By NATION REPORTER
THE Economist Intelligence Unit report has predicted that the Patriotic Front (PF), led by the President, Edgar Lungu will remain in power in the 2020 to 2024 forecast period.
The report however states that the time in power will be turbulent as a steep recession hits in 2020, stoking widespread unrest.
“The Economist Intelligence Unit expects the ruling Patriotic Front (PF), led by the president, Edgar Lungu, to remain in power in the 2020-24 forecast period. The party’s time in power will be turbulent as a steep recession hits in 2020, stoking widespread unrest,” the report for the month ending September 13, 2020 reads.The report also indicates that there no sovereign default being foreseen for Zambia’s debt, but this remains a severe risk.
The report states that Zambia is likely to get a restructuring on its bilateral Chinese debt to meet its balance-of-payments needs.
It however indicates that Zambia would find it hard to secure a loan from the IMF due to unsustainable debt load.
“The country is, however, likely to get a restructuring on its bilateral Chinese debt to meet its balance-of-payments needs. We are not forecasting a sovereign default, but this remains a severe risk,” the report reads in part.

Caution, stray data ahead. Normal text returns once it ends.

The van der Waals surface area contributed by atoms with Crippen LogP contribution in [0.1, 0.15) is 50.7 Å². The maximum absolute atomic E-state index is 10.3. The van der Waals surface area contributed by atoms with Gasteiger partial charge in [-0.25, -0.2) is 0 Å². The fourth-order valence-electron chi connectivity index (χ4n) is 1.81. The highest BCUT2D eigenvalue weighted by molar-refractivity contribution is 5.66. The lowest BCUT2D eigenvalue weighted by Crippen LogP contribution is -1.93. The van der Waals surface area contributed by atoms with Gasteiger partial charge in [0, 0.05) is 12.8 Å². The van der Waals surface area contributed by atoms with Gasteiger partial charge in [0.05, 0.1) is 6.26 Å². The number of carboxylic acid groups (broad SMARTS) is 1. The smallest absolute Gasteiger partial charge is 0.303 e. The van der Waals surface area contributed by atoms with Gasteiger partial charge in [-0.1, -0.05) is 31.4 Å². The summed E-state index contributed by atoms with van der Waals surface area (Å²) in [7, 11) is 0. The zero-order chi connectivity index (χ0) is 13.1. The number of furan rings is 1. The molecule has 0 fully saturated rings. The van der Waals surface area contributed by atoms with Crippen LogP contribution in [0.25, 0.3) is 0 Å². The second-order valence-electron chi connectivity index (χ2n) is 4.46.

The EIU report states that fiscal policy will be lax in 2020 as the government undertakes fiscal stimulus while pursuing a debt-financed infrastructure programme.
It indicates that from 2021 the fiscal deficit will narrow gradually, with deep spending cuts to begin after the 2021 elections.The economic impact of the coronavirus (Covid-19) pandemic, the report states will necessitate an accommodative monetary policy by the Bank of Zambia (BoZ) in 2020-24 and that inflationary pressures will diminish from 2022 as the fiscal deficit narrows.
“In 2020 the global recession caused by the pandemic will drive Zambia’s real GDP down by 3.5 percent. In 2021 GDP will grow by 3.2 percent from a low base. Growth will then strengthen, reaching 5.5 percent in 2024,” the report states.
The report indicates that the current account surplus will erode in 2020 as exports fall owing to pandemic-driven disruption.
It also states that it will rise from 2021, in line with rising copper prices, apart from a temporary dip in 2022 as higher interest payments elevate primary income debits.
By NATION REPORTER